Hospital boosts capacity of ICU

Dunedin Hospital has boosted its capacity to manage intensive care patients with Covid-19 as cases in the South reached 132 yesterday.

The hospital, which has one Covid-19 patient in a stable condition in its dedicated ward, has ramped up its capacity to meet the threat of the disease, a report by Southern District Health Board chief executive Chris Fleming to his board said.

Dunedin Hospital now has 12 ICU beds and 12 ventilators, and plans to increase that capacity by eight in the short term.

At the start of its pandemic planning it could manage just two patients.

"We now have three step-up levels available, with trigger points being when there are more than two cases requiring intensive care," Mr Fleming said.

"This has included committing to unbudgeted capital expenditure to maximise our ability to provide intensive care services to Covid-19-positive or suspected patients."

The report shows that last month Dunedin intensive care unit staff were becoming increasingly concerned that their ward could be quickly overwhelmed by Covid-19 patients.

Their stand-by position in case that happened was to start using stage 2 of Dunedin Hospital’s ICU rebuild, despite it not yet being cleared for use, due to concerns over its ventilation system.

"The plan involves moving non-infectious patients across to stage 2 (noting that stage 2 has inadequate air quality and is not fit for general use currently), on the basis of a ‘needs must’ continuity plan," Mr Fleming said.

"This would allow infectious patients to be treated in the isolation areas in stage 1."

Needing to use the stage 2 ward would slow down full commissioning of its extra beds, but not using it could be harmful to patients and staff, Mr Fleming said.

Across New Zealand there were now 868 confirmed and probable cases of Covid-19, an increase of 71 from the previous day.

Of those, 132 were in the southern region, including 53 in Queenstown Lakes, 37 plus a probable case in Dunedin, and 20 in Invercargill.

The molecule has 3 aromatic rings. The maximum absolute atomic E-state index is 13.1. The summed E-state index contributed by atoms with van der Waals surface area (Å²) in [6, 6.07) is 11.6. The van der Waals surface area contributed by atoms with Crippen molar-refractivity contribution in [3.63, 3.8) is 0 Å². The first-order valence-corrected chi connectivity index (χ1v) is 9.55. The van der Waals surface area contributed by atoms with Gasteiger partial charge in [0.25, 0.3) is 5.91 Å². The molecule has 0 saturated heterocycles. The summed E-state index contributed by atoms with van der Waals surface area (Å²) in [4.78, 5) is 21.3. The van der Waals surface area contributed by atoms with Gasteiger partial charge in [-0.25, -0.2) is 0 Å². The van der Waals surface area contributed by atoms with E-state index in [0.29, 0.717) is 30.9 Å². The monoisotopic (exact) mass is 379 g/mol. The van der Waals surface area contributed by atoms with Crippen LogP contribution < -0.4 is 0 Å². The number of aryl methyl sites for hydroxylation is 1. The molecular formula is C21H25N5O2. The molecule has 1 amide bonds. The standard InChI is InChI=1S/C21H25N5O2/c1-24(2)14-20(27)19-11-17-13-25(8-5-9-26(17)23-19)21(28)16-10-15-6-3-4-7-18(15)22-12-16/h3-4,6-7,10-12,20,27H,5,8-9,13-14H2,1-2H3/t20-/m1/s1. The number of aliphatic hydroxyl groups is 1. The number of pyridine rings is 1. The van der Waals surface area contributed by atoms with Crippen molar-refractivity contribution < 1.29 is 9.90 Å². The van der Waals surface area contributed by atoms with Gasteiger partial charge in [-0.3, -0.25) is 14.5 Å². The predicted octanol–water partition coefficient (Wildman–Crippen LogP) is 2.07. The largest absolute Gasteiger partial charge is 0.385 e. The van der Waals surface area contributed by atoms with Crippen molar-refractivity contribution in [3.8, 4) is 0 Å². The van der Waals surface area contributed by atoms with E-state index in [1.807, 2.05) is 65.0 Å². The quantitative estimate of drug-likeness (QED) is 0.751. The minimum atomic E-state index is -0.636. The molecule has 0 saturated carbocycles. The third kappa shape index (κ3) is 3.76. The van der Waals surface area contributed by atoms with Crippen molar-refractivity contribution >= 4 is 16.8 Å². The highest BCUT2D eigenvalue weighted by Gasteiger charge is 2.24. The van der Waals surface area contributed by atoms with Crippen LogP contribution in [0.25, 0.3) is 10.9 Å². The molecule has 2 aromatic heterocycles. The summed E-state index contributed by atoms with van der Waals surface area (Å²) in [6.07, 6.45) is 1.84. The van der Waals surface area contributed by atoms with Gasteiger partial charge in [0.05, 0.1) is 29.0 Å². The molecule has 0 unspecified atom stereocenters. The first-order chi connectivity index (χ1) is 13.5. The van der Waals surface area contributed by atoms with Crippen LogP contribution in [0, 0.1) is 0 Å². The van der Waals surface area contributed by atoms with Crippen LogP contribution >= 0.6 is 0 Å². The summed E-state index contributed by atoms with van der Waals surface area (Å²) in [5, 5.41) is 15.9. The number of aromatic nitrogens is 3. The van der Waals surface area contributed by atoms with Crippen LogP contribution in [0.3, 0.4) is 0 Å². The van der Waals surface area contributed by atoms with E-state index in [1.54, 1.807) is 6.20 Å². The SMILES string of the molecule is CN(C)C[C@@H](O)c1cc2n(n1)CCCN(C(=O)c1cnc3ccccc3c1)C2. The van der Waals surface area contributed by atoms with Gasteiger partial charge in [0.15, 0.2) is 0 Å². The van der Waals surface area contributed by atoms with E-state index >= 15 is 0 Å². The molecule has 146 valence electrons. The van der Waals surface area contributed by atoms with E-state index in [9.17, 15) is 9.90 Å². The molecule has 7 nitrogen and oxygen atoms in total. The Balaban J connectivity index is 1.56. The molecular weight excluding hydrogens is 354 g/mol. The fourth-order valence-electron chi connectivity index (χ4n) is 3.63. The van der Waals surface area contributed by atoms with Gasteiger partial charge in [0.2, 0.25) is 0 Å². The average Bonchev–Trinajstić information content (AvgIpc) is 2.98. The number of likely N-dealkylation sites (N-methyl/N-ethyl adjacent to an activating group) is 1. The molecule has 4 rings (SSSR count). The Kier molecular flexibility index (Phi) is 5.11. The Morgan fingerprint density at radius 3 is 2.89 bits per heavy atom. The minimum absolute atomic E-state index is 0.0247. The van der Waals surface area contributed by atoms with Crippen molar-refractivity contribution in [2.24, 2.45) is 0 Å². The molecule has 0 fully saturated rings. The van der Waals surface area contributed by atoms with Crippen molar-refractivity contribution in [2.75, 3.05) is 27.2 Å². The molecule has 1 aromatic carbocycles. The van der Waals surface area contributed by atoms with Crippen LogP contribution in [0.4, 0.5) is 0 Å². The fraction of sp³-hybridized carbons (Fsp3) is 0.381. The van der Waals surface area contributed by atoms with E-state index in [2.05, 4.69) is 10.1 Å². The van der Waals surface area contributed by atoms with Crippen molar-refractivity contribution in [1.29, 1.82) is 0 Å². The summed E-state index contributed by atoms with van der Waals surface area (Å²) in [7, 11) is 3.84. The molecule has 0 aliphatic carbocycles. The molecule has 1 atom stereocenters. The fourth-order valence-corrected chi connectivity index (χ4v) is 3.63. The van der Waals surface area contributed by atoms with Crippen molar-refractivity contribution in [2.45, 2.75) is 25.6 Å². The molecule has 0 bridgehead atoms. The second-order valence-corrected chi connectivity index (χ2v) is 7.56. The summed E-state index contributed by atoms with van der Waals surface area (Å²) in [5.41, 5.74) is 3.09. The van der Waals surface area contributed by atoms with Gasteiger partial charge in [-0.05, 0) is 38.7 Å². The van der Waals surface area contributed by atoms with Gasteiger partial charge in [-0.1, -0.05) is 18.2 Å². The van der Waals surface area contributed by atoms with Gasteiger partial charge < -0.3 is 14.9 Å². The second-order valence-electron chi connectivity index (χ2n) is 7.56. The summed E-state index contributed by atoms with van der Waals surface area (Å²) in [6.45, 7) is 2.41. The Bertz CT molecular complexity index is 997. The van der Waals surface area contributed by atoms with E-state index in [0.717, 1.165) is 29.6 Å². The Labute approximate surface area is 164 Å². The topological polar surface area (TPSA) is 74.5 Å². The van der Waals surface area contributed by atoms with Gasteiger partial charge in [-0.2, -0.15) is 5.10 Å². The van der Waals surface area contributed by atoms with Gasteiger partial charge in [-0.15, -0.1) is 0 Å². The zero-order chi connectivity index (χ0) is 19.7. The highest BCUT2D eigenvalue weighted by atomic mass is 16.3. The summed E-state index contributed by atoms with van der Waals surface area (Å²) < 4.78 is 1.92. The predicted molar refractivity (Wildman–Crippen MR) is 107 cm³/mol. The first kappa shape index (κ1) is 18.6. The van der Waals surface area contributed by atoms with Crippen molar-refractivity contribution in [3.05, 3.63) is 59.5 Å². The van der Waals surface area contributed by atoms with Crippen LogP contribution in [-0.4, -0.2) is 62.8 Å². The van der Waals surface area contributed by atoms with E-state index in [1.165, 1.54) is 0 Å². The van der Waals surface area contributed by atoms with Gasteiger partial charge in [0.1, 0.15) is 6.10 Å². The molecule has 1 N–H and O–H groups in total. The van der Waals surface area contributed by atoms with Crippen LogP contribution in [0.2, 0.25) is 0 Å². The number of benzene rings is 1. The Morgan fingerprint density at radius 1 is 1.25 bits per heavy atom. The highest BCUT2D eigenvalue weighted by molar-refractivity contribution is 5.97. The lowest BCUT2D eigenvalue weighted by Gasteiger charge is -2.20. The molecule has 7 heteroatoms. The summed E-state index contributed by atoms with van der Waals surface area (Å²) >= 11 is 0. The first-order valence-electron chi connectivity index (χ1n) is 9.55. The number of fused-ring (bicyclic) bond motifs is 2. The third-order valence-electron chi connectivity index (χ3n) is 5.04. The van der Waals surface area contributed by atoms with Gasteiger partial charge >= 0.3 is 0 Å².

Nationally, 13 people were in hospital in a stable condition, including one in intensive care. The death toll remained at one.

Of those cases, 103 people are classed as having recovered.

"For those cases we have information on, we are still seeing a strong link to overseas travel (49%), as well as links to confirmed cases within New Zealand (33%) and community transmission (1%)," director-general of heath Ashley Bloomfield said.

"Another 17% of cases continue to be investigated and we fully expect that some of those will transpire to be community transmission, once other alternatives such as overseas travel or link with a confirmed or probable case have been excluded."

There are 10 significant Covid-19 clusters — more than 10 people infected from a single source — including the World Hereford Conference in Queenstown (29 cases) and a wedding in Bluff (53 cases, including 19 new cases yesterday).

Bluff Board chairman Raymond Fife said several Invercargill City Council staff attended the wedding of a colleague, and were among about 70 people at the event, held at the Oyster Cove Restaurant.

Council chief executive Clare Hadley said about 10 staff members were tested for the virus, all of whom were linked to a staff member’s wedding.

Most tests came back positive.

"Here at Invercargill City Council, we have been focused on supporting all of our staff, and keeping communication open to make sure that everyone is getting what they need to get through this uncertain time."

Finance Minister Grant Robertson yesterday announced a further assistance package for businesses faced with folding due to Covid-19.

Measures including allowing firms to put debts in "hibernation" until they were able to start trading normally again, and allowing directors a "safe harbour" from insolvency duties imposed by the Companies Act.

 

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